1813 - Shannon and Chesapeake


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1813 Shannon and Chesapeake 203

by midshipman William Smith (now lieutenant e) and his top, men, about five in number ; who either destroyed or drove on deck all the Americans there stationed. This gallant young man had deliberately passed along the Shannon's fore yard, which was braced up to the Chesapeake's main yard, which was nearly square ; and thence into her top. All further annoyance from the Chesapeake's mizen top had also been put a stop to by another of the Shannon's midshipmen, Mr. Cosnahan, who, from the starboard main yard-arm, had fired at the Americans, as fast as his men in the top could load the muskets and hand them to him.

After the Americans upon the forecastle had submitted, Captain Broke ordered one of his men to stand sentry over them, and then sent most of the others aft where the conflict was still going on. He was in the act of giving them orders to answer the fire from the Chesapeake's main top (this was just before Mr. Smith's gallant and successful exploit), when the sentry called lustily out to him. On turning round, the captain found himself opposed by three of the Americans ; who, seeing they were superior to the British then near them, had armed themselves afresh. Captain Broke parried the middle fellow's pike, and wounded him in the face; but instantly received, from the man on the pikeman's right, a blow with the but-end of a musket, which bared his skull, and nearly stunned him. Determined to finish the British commander, the third man cut him down with his broadsword, but, at that very instant, was himself cut down by Mindham, the Shannon's seaman, already known to us. Captain Broke was not the only sufferer upon this occasion : one of his men was killed, and two or three were badly wounded. Can it be wondered, if all that were concerned in this breach of faith fell victims to the indignation of the Shannon's men ? It was as much as Captain Broke could do, to save from their fury a young midshipman, who, having slid down a rope from the Chesapeake's fore top, begged his protection. Mr. Smith, who had just at that moment descended from the main top, assisted Mindham and another of the Shannon's men in helping the captain on his legs. While in the act of tying a handkerchief round his commander's head, Mindham pointing aft, called out, " There, sir, there goes up the old ensign over the yankee colours." Captain Broke saw it hoisting (with what feelings may well be imagined), and was instantly led to the Chesapeake's quarterdeck, where he seated himself upon one of the carronade-slides.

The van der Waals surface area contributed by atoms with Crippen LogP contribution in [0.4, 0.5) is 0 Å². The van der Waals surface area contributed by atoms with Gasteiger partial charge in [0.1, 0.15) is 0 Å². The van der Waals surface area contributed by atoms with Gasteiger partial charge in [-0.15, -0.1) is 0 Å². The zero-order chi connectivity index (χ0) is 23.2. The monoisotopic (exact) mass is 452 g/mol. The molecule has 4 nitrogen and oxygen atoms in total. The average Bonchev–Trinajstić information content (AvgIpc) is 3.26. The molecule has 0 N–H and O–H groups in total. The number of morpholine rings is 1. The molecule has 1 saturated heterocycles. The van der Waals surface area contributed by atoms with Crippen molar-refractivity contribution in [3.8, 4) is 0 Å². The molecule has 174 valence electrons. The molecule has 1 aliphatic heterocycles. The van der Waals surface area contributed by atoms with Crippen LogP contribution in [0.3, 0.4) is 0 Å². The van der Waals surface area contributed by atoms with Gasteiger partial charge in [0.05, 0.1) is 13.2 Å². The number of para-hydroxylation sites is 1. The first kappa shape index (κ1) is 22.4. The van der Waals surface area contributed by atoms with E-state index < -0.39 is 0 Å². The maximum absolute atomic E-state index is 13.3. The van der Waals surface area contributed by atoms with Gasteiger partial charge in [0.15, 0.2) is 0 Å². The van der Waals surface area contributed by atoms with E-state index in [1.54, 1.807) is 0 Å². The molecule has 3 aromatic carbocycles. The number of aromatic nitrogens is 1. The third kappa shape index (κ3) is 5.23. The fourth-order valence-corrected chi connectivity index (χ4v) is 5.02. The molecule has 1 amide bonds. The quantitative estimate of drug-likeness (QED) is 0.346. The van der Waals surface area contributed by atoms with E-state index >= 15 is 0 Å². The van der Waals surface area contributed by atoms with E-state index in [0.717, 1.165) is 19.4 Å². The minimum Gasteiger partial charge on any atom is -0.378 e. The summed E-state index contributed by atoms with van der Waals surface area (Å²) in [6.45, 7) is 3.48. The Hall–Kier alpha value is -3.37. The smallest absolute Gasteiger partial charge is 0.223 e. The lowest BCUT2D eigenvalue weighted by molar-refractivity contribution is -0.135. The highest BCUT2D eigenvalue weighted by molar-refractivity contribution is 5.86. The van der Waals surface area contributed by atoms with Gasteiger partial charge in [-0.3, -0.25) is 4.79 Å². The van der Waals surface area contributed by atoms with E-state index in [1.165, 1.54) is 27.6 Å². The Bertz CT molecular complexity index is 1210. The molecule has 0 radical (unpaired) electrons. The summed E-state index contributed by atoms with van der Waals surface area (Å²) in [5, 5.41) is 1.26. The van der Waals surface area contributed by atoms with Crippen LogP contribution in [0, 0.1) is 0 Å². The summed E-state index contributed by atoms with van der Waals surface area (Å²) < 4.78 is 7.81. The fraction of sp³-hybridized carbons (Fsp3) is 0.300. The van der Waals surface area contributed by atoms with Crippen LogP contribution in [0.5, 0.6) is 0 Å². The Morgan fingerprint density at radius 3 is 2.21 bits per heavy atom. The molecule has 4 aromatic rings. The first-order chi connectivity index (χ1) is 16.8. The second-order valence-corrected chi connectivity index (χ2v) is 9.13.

The act of changing the Chesapeake's colours had proved fatal to a gallant British officer, and to four or five fine fellows of the Shannon's crew. We left Lieutenant Watt, just as, having raised himself on his legs after his wound, he was hailing the Shannon, to fire at the Chesapeake's mizen top. He then called for an English ensign ; and, hauling down the American ensign, bent, owing to the halliards being tangled, the English flag below

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